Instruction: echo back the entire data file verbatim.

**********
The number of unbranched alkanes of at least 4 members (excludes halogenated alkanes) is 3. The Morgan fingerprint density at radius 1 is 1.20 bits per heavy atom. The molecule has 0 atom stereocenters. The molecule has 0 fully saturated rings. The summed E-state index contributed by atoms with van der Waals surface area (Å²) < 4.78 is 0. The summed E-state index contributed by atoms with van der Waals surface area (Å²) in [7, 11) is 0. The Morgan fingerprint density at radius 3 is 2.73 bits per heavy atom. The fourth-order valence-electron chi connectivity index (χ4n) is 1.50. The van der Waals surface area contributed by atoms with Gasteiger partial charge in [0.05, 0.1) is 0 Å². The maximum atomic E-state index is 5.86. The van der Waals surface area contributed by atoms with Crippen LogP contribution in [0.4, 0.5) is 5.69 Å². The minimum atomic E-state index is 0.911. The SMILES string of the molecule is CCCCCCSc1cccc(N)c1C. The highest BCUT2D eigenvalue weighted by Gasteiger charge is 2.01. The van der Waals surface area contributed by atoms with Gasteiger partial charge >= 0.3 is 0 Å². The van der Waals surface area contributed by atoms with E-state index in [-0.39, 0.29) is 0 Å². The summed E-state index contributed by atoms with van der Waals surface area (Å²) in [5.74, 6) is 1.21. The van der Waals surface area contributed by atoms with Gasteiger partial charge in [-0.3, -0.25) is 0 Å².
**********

The number of unbranched alkanes of at least 4 members (excludes halogenated alkanes) is 3. The Morgan fingerprint density at radius 1 is 1.20 bits per heavy atom. The molecule has 0 atom stereocenters. The molecule has 0 fully saturated rings. The summed E-state index contributed by atoms with van der Waals surface area (Å²) < 4.78 is 0. The summed E-state index contributed by atoms with van der Waals surface area (Å²) in [7, 11) is 0. The Morgan fingerprint density at radius 3 is 2.73 bits per heavy atom. The fourth-order valence-electron chi connectivity index (χ4n) is 1.50. The van der Waals surface area contributed by atoms with Gasteiger partial charge in [0.05, 0.1) is 0 Å². The maximum atomic E-state index is 5.86. The van der Waals surface area contributed by atoms with Crippen LogP contribution in [0.4, 0.5) is 5.69 Å². The minimum atomic E-state index is 0.911. The SMILES string of the molecule is CCCCCCSc1cccc(N)c1C. The highest BCUT2D eigenvalue weighted by Gasteiger charge is 2.01. The van der Waals surface area contributed by atoms with Gasteiger partial charge >= 0.3 is 0 Å². The van der Waals surface area contributed by atoms with E-state index in [-0.39, 0.29) is 0 Å². The summed E-state index contributed by atoms with van der Waals surface area (Å²) in [5.74, 6) is 1.21. The van der Waals surface area contributed by atoms with Gasteiger partial charge in [-0.3, -0.25) is 0 Å².